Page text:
Pet ear infections are one of the most common problems that veterinarians diagnose and treat. If your pet repeatedly gets ear infections, you naturally feel frustrated. Recurring ear infections are ear-itating–in more ways than one. The first week of May is National Pet Week, and Village Animal Hospital is celebrating the human-animal bond by shedding some light on this common pet problem. Read on for our answers to the most frequently asked questions about chronic pet ear infections.

How common are pet ear infections?

Ear infections are probably the second or third most common problem that veterinary teams see in their pet patients. Ear infections are more common in dogs than in cats, but cat ear infections are often complicated by polyps (i.e., growths in the ear), and can be severe. Signs that your pet has an ear infection include head shaking and scratching at the ears, which may have discharge and odor.

Why are pet ear infections so common?

Many factors make ear infections a common problem in pets, including:

  • Ear canal anatomy — The dog’s ear canal is long and L-shaped, which means that wax and debris accumulate in rather than exit the ear.
  • Ear flap anatomy — Dogs’ long ears flop over to keep the ear warm, moist, and dark, creating the perfect conditions for infection to flourish.
  • Ear hair growth — Many dog breeds have excessive hair that blocks the ear canal.
  • Behavior — Many dogs love the water, which adds to their ear moisture. 

Why does my pet repeatedly get ear infections?

Most pet ear infections are simple, and resolve after the first treatment course. Some pets, however, are prone to repeated ear infections, most commonly because of allergies. Pets with seasonal allergies will often suffer from ear infections that flare up in the spring and fall. Food allergies can be an underlying reason for a pet’s recurring itchy ears. Or, your pet’s ears may continue to itch despite cleaning because parasites (e.g., ear mites) are living in the ear, or a foreign object (e.g., a grass awn) has migrated to the ear.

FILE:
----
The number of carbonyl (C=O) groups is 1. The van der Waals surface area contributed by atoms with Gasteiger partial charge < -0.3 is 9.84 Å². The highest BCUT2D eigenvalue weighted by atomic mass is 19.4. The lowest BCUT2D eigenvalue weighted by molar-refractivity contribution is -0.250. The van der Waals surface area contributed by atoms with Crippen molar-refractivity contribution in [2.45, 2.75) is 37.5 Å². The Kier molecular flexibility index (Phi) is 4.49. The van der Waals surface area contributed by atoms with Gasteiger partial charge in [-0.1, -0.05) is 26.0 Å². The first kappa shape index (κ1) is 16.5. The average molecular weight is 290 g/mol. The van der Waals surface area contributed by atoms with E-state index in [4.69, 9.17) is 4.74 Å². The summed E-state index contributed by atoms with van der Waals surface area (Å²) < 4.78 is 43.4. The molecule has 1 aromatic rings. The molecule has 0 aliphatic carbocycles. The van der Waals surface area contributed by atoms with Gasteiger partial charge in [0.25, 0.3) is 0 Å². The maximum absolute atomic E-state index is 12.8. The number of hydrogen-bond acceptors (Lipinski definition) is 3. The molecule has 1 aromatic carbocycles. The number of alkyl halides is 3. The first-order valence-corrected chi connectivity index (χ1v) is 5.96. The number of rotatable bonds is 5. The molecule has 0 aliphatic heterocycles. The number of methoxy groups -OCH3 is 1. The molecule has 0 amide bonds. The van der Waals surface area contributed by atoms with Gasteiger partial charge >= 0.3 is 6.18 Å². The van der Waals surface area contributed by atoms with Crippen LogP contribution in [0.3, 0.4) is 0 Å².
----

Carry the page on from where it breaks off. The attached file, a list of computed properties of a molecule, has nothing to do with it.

Why is pet ear cytology and pet ear cleaning performed at every recheck?

To choose the most effective medication, we need to know your pet’s infection type, which can shift with time and treatment. Some ear infections are predominantly caused by a fungus or yeast, or cocci-shaped bacteria. Some of the worst chronic ear infections are those with rod-shaped bacteria. If your pet’s ear infection does not respond well to treatment, and a microscopic examination of cytology reveals many bacteria, we may perform a culture and sensitivity test to ensure we choose the best antibiotic. 

Why does my pet need oral pills for an ear infection?

Most ear infections can be treated with ointment or drops in the ear once to twice daily for one to two weeks. Some chronically infected ears, however, may have severe swelling, redness, and open sores, and require a course of antibiotics by mouth. Pets with extremely tender ears also may require oral pain medication. Some chronically infected pet ear canals swell almost shut, which makes administering topical medications into the ear canal almost impossible, and anti-inflammatory medication by mouth necessary.

Can I use an alternative for my pet who is reluctant to let me handle his ears?

Our first-line treatment for pet ear infections often involves a prescription for you to clean and treat the ears at home. Our team will walk you through the best method for applying the ear cleaner, massaging the ear base, wiping out the ear, and applying the medicated drops a few minutes later. For some families, however, cleaning and medicating their pet’s ears is simply not feasible. If you feel unable to treat your pet’s ear infection daily, let us know. We can then thoroughly clean your pet’s ear when you visit, and place a customized, long-acting topical medication into their ears (i.e., “pack the ears”). You do not need to clean your pet’s ears after this treatment, which will continue to work for two to four weeks.

How can I prevent my pet’s ear infection from becoming chronic?

Our team can provide a gentle, drying, pet ear-cleansing solution that creates an ideal pH balance to deter infection. Using this cleaner on a regular basis, such as once weekly or anytime your pet gets wet, can catch ear infections early, and help with prevention. If your pet has underlying environmental allergies, set up an appointment with us, and we will create an allergy treatment plan. We can also diagnose and treat pet food allergies with a prescription limited or novel-ingredient diet that your pet eats exclusively.

Village Animal Hospital wants to celebrate National Pet Week by turning ear infection problems on their ear, so pets don’t have to suffer from chronic or recurring itchy, infected ears. Call us today to schedule a pet ear health appointment.